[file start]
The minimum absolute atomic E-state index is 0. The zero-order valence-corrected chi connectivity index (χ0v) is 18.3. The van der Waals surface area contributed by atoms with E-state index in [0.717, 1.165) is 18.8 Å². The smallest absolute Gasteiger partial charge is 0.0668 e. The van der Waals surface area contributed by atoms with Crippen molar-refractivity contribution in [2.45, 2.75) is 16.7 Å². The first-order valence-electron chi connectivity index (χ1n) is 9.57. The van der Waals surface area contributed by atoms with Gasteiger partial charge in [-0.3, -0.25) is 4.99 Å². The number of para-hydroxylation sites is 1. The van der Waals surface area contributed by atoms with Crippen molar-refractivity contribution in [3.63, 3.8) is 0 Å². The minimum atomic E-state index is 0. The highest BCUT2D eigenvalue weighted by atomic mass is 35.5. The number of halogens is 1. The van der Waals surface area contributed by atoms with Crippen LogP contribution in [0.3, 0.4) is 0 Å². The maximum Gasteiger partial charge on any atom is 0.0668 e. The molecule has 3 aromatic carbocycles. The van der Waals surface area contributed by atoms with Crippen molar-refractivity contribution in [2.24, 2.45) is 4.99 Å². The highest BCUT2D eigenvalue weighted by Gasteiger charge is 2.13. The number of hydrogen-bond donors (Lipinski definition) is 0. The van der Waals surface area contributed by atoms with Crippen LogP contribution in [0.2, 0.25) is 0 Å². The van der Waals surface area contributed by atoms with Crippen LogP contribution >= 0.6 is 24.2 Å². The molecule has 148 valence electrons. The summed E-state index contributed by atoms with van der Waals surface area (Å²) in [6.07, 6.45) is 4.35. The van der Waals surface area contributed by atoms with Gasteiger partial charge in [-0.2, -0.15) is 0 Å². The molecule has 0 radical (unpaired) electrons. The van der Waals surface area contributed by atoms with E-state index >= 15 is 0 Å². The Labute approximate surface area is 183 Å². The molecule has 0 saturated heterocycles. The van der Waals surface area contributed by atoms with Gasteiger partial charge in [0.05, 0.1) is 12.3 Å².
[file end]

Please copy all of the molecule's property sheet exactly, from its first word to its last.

The minimum absolute atomic E-state index is 0. The zero-order valence-corrected chi connectivity index (χ0v) is 18.3. The van der Waals surface area contributed by atoms with E-state index in [0.717, 1.165) is 18.8 Å². The smallest absolute Gasteiger partial charge is 0.0668 e. The van der Waals surface area contributed by atoms with Crippen molar-refractivity contribution in [2.45, 2.75) is 16.7 Å². The first-order valence-electron chi connectivity index (χ1n) is 9.57. The van der Waals surface area contributed by atoms with Gasteiger partial charge in [-0.3, -0.25) is 4.99 Å². The number of para-hydroxylation sites is 1. The van der Waals surface area contributed by atoms with Crippen molar-refractivity contribution in [3.63, 3.8) is 0 Å². The minimum atomic E-state index is 0. The highest BCUT2D eigenvalue weighted by atomic mass is 35.5. The number of halogens is 1. The van der Waals surface area contributed by atoms with Crippen LogP contribution in [0.3, 0.4) is 0 Å². The maximum Gasteiger partial charge on any atom is 0.0668 e. The molecule has 3 aromatic carbocycles. The van der Waals surface area contributed by atoms with Crippen molar-refractivity contribution in [2.24, 2.45) is 4.99 Å². The highest BCUT2D eigenvalue weighted by Gasteiger charge is 2.13. The number of hydrogen-bond donors (Lipinski definition) is 0. The van der Waals surface area contributed by atoms with Crippen LogP contribution in [0.2, 0.25) is 0 Å². The van der Waals surface area contributed by atoms with Crippen LogP contribution >= 0.6 is 24.2 Å². The molecule has 148 valence electrons. The summed E-state index contributed by atoms with van der Waals surface area (Å²) in [6.07, 6.45) is 4.35. The van der Waals surface area contributed by atoms with Gasteiger partial charge in [-0.2, -0.15) is 0 Å². The molecule has 0 radical (unpaired) electrons. The van der Waals surface area contributed by atoms with E-state index >= 15 is 0 Å². The Labute approximate surface area is 183 Å². The molecule has 0 saturated heterocycles. The van der Waals surface area contributed by atoms with Gasteiger partial charge in [0.05, 0.1) is 12.3 Å².